SEATTLE – The FBI in Seattle has acknowledged it created a fake Associated Press news article to lure a suspect in a series of high-school bomb threats in 2007 into downloading secret software onto his computer, but says it did not use a bogus Seattle Times Web link to do it.
Special Agent in Charge Frank Montoya Jr. said Tuesday that “at no time ... did we reference the Seattle Times or provide any connection” to the newspaper when agents acted under the authorization of a federal search warrant.
The FBI sent a link to a 15-year-old suspect’s MySpace page to lure him into opening the article. When he did, it downloaded law-enforcement malware that revealed his location and Internet Protocol address to agents investigating the threats that had led to several evacuations at Timberline High School in Lacey, Wash.
That link led to a bogus Associated Press story about the bomb threats, said FBI spokeswoman Ayn Dietrich-Williams.
Internal FBI documents obtained by the Seattle Times through the Electronic Freedom Foundation (EFF) in San Francisco contained a reference by an agent to an “email link in the style of The Seattle Times,” with a headline “Technology savvy student holds Timberline High School hostage.”
The EFF documents contained emails between FBI agents discussing such a link that could be used to plant the software.
On Tuesday, after reviewing the case files, Montoya said that the use of the Seattle Times’ name was only a “suggestion.”
Asked if the use of the Times’ name was a subject of the internal review, he said: “I will say yes. ... It was looked at in the review process,” Montoya said.
He added the FBI does have a review process on cases that might touch on the First Amendment. Although he wasn’t in the Seattle office at the time, his review of the case file shows “there was plenty of discussion” between the Seattle office and headquarters regarding the case agent’s decision to use a bogus news story to plant the software.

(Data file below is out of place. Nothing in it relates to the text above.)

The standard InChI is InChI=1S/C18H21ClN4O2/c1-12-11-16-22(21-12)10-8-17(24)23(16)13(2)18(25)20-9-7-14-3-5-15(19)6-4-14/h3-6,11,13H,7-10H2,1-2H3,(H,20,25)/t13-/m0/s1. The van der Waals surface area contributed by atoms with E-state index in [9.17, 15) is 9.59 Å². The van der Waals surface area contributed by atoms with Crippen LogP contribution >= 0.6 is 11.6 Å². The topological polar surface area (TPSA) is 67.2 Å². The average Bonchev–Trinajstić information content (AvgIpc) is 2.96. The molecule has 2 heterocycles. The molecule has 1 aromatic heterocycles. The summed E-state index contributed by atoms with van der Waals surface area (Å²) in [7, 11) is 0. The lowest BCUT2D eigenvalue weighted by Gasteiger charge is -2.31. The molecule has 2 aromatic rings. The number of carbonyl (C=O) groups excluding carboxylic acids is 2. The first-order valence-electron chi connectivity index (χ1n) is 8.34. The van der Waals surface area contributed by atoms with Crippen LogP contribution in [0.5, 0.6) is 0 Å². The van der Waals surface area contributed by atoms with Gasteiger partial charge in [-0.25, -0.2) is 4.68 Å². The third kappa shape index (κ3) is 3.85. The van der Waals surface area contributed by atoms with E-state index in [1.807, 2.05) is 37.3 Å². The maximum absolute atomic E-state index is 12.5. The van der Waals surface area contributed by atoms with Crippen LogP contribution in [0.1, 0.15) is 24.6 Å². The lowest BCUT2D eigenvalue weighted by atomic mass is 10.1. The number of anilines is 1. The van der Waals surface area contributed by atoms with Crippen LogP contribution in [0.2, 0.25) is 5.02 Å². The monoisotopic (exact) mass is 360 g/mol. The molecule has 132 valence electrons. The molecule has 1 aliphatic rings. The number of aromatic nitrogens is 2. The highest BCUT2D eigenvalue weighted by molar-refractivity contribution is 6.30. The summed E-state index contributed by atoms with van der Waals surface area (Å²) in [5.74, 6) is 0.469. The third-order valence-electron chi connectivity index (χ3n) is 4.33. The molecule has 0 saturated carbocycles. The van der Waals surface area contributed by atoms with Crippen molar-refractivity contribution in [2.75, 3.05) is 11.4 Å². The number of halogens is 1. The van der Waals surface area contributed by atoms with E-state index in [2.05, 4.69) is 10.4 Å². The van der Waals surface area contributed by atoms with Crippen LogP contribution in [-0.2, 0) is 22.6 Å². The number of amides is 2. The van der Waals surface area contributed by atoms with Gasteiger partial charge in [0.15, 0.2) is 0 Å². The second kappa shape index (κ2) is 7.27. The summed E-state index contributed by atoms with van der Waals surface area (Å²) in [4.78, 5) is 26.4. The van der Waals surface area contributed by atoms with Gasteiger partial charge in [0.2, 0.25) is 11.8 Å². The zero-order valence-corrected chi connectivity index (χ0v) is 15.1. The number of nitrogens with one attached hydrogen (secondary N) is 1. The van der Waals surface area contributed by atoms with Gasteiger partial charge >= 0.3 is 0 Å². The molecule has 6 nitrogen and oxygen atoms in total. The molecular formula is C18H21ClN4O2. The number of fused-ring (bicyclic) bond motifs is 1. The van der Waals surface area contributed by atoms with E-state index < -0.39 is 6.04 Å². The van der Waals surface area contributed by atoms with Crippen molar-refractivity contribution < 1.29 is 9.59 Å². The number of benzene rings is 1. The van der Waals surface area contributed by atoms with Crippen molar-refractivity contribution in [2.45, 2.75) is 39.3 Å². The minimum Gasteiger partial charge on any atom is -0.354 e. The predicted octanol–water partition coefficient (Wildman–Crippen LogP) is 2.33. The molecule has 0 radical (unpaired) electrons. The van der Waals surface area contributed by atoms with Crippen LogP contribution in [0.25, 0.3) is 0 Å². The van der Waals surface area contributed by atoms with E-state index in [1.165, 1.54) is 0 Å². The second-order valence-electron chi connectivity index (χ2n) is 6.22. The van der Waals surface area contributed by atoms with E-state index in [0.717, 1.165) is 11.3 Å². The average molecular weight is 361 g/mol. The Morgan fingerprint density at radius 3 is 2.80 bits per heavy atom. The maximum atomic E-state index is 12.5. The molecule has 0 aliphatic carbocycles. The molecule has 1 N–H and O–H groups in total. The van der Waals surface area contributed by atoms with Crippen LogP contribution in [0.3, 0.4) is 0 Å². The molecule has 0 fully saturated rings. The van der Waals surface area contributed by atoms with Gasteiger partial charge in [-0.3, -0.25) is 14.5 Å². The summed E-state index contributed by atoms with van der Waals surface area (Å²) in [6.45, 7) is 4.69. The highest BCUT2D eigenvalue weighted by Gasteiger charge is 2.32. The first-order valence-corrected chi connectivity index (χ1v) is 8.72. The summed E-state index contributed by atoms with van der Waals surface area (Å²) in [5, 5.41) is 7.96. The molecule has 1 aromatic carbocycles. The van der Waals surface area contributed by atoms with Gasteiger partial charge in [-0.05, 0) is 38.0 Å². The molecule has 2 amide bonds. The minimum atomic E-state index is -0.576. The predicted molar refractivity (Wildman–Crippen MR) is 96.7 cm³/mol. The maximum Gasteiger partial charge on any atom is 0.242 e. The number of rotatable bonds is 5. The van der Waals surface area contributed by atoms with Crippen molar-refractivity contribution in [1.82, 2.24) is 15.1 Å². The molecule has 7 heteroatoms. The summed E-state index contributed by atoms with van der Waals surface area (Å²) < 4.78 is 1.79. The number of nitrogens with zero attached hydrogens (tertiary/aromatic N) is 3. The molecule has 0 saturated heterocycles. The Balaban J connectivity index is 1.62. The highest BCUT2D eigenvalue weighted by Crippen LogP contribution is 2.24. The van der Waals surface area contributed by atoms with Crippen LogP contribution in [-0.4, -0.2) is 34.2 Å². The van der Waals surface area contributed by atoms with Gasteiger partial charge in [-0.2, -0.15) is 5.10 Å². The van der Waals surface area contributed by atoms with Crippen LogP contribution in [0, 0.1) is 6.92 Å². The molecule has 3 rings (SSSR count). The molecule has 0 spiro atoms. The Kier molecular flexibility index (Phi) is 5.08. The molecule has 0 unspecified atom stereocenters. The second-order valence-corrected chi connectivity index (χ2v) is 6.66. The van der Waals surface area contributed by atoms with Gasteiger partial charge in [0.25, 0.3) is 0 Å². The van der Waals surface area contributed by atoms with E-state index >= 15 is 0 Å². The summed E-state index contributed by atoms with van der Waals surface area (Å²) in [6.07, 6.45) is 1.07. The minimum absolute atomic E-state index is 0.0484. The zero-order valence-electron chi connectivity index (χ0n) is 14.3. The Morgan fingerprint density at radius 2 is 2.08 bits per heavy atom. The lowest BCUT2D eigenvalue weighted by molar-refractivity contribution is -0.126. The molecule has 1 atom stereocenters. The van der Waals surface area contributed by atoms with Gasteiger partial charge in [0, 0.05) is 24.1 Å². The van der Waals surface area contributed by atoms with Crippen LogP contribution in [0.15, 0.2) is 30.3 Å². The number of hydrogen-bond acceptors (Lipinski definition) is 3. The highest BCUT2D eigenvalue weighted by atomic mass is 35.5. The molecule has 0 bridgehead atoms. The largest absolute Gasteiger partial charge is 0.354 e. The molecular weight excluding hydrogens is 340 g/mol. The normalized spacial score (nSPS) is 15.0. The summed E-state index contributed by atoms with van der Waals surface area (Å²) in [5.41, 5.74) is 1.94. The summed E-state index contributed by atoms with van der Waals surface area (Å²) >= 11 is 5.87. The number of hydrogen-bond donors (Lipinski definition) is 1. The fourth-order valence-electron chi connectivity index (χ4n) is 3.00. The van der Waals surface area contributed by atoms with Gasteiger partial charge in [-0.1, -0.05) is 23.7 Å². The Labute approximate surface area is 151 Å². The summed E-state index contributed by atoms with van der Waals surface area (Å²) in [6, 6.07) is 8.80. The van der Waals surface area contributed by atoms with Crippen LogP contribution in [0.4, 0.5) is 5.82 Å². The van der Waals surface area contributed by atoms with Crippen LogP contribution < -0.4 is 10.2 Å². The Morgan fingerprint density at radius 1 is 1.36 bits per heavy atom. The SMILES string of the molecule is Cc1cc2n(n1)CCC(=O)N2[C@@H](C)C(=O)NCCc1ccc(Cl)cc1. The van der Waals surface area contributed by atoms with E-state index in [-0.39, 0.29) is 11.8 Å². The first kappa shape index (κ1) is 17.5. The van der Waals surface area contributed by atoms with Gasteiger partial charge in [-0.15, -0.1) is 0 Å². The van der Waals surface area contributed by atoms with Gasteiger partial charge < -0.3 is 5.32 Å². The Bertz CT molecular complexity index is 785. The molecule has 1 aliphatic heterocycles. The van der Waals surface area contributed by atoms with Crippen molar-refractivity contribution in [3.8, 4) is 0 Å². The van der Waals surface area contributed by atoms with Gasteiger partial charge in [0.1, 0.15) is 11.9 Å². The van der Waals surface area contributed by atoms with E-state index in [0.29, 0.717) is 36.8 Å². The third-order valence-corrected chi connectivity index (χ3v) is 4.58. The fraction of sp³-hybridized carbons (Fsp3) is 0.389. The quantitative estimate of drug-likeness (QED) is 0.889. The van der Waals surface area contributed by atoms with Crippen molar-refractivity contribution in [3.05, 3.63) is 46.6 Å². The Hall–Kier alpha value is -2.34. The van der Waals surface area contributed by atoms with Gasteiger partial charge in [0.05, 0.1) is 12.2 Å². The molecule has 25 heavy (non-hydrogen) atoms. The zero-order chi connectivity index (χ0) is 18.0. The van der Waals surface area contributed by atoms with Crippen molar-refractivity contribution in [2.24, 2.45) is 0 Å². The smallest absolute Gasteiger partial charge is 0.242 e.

Dietrich-Williams did not provide a copy of the link that was used in the investigation, but said it included the word “article” but nowhere mentioned the Seattle Times or any other news organization.
Paul Colford, the director of media relations for the AP in New York, said Tuesday that the international wire service is “extremely concerned and find(s) it unacceptable that the FBI misappropriated the name of The Associated Press and published a false story attributed to AP.”
“This ploy violated AP’s name and undermined AP’s credibility,” he said.
Seattle Times Editor Kathy Best said, “Even if the Times’ name wasn’t used, the issues raised are the same. The FBI, in placing the name of the Associated Press on a phony story sent to a criminal suspect, crossed a line and undermined the credibility of journalists everywhere – including at the Times.
“We’re pleased to hear the FBI did not use the Seattle Times to further its investigation,” she added. “But we wish we had gotten that definitive ‘no’ from the FBI – instead of a defense of the tactic – Monday after providing the agency with internal FBI documents showing a mocked-up phony Seattle Times email and Web page.”
Civil libertarians and media officials have expressed similar concerns about the FBI tactics.
“The FBI and Justice Department owe some answers to news organizations and the public: How often have they impersonated news organizations to send malware to suspects?” asked Trevor Timm, the executive director of the Freedom of the Press Foundation in San Francisco.
“Do they regularly falsify news articles and impersonate media websites for their hacking targets? What other news organizations have they pretended to be? And how do they prevent innocent readers from clicking on these links?”
The software, called a Computer and Internet Protocol Address Verifier (CIPAV) was successfully downloaded onto the suspect’s computer in the Timberline bomb-threats case, and agents made an arrest within days.
The suspect, a juvenile, was prosecuted in state court.